Version française
Home     About     Download     Resources     Contact us    
Browse thread
Re: "Ref" and copy of functions
[ Home ] [ Index: by date | by threads ]
[ Search: ]

[ Message by date: previous | next ] [ Message in thread: previous | next ] [ Thread: previous | next ]
Date: -- (:)
From: oleg@o...
Subject: Re: "Ref" and copy of functions

If you like using the mutable state, perhaps you might find the
following code helpful. The key idea is packaging the clone function
along with the arrow. There is no longer any need in any unsafe
features. The lesson from our tagless final APLAS paper is that many
things are significantly easier if we do the work at the production
site rather than at the consumption site.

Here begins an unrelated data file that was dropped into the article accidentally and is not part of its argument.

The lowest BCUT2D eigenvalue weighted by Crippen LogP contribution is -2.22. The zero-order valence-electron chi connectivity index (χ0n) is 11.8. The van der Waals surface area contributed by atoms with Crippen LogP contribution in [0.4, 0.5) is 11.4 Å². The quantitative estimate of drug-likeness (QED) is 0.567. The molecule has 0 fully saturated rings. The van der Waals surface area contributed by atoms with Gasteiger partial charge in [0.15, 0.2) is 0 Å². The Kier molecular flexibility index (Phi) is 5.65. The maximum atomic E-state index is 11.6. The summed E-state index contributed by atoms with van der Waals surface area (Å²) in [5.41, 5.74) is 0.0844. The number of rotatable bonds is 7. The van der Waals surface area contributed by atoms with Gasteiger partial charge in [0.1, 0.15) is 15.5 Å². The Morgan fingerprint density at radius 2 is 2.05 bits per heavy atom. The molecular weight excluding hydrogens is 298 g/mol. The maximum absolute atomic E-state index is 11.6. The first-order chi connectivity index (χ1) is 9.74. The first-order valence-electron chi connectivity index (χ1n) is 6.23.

(* The first component is the arrow itself, the second one is the clone
   function*)
type ('a,'b) arrow = {arrow: 'a -> 'b; clone: unit -> ('a,'b) arrow};;

let rec arr f = {arrow = f; clone = fun () -> arr f};;

let rec (>>>) f g = {arrow = (fun c -> g.arrow (f.arrow c)); 
		     clone = (fun () -> f.clone () >>> g.clone ())};;

(* Here, our clone function uses the initial state rather than the
current state. It is trivial to clone from the current state, if
desired.*)

let rec loop init f =
  let state = ref init in
  {arrow =
      (fun c ->
        let new_state , output = f.arrow ( !state , c ) in
          state := new_state;
          output);
   clone = (fun () -> loop init (f.clone ()))};;

let arr_counter = loop 0 (arr (fun (counter, x) -> counter+1 ,counter+x));;
let arr_double = arr (fun x -> 2*x);;
let arr_my_small_arrow = arr_counter >>> arr_double;;

let run f input = let v1 = f.arrow input in
                  let v2 = f.arrow input in
		  (v1,v2);;


let test1 = run arr_my_small_arrow 10;;
  val test1 : int * int = (20, 22)

let test2 = run arr_my_small_arrow 10;;
  val test2 : int * int = (24, 26)  (*obviously, counter keeps
  counting *)

let test3 = run (arr_my_small_arrow.clone ()) 10;;
val test3 : int * int = (20, 22)  (* cloning `resets' the counter *)